How to Configure DDoS Protection in Nginx

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Distributed Denial of Service (DDoS) attacks pose a significant threat to web servers, causing downtime and performance issues. Nginx offers robust features to mitigate DDoS attacks. In this guide, we’ll walk through the process of configuring DDoS protection in Nginx, providing command examples for each step.

Step 1: Install Nginx

Before configuring DDoS protection, ensure Nginx is installed on your server. Use the package manager specific to your operating system. For example, on Ubuntu, run:

sudo apt-get update
sudo apt-get install nginx

Step 2: Update Nginx Configuration

Open the Nginx configuration file in a text editor. This file is commonly located at /etc/nginx/nginx.conf or /etc/nginx/sites-available/default. Add the following lines to limit the number of connections per IP:

http {
    limit_conn_zone $binary_remote_addr zone=conn_limit_per_ip:10m;
    limit_conn conn_limit_per_ip 10;

These lines create a connection limit per IP, preventing a single IP from overwhelming the server with too many connections.

Step 3: Set Up Rate Limiting

Implementing rate limiting helps control the number of requests from a single IP address. Add the following lines to your Nginx configuration:

http {
    limit_req_zone $binary_remote_addr zone=req_limit_per_ip:10m rate=5r/s;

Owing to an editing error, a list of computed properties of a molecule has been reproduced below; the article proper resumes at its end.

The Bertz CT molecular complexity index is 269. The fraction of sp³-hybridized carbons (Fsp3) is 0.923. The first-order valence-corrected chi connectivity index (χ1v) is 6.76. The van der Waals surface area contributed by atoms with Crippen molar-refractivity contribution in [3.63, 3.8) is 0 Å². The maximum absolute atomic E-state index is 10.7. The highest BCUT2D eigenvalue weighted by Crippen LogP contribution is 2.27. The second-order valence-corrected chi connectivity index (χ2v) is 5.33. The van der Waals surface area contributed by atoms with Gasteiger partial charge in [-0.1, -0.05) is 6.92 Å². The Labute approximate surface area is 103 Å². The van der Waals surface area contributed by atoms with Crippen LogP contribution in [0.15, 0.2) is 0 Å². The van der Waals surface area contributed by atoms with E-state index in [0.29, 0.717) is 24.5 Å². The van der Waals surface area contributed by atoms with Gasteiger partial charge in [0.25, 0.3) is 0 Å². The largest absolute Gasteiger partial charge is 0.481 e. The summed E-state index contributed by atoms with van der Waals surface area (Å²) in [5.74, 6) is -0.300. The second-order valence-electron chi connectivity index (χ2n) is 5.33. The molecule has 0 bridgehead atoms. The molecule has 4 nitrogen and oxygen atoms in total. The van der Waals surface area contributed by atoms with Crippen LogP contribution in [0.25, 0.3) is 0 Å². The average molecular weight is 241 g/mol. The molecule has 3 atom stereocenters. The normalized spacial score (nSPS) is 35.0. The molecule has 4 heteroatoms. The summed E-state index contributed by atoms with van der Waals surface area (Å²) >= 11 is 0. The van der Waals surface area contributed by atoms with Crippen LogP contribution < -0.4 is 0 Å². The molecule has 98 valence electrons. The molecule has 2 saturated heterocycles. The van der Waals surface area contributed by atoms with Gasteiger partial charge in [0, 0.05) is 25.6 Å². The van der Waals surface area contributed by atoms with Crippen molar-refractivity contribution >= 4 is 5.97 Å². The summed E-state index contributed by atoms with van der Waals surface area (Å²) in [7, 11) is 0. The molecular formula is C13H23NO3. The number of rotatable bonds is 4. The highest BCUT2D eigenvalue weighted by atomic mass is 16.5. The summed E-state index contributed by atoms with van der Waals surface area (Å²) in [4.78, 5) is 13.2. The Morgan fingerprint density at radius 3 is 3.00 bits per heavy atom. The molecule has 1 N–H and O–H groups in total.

limit_req zone=req_limit_per_ip burst=10;

These settings restrict the request rate to 5 requests per second per IP, with a burst limit of 10 requests.

Step 4: Enable Connection Timeout

To protect against slowloris attacks, set a connection timeout. This prevents attackers from keeping connections open for an extended period. Add the following line to your configuration:

http {
    keepalive_timeout 5;

This configuration ensures that connections are closed if there is no activity within 5 seconds.

Step 5: Implement IP Whitelisting

If you have known trusted IP addresses, consider whitelisting them to allow unrestricted access. Add the following lines to your configuration:

http {
    deny all;

Replace with your trusted IP address. This configuration permits access only from the specified IP.

Step 6: Test Configuration Changes

After making the configuration changes, it’s crucial to test them to ensure they don’t negatively impact your website’s functionality. Use the following command to check for syntax errors:

sudo nginx -t

If the test is successful, restart Nginx to apply the changes:

sudo service nginx restart


Configuring DDoS protection in Nginx is essential to safeguard your web server against malicious attacks. Following the above steps and using the provided command examples can enhance the security of your Nginx server and mitigate the impact of DDoS attacks.

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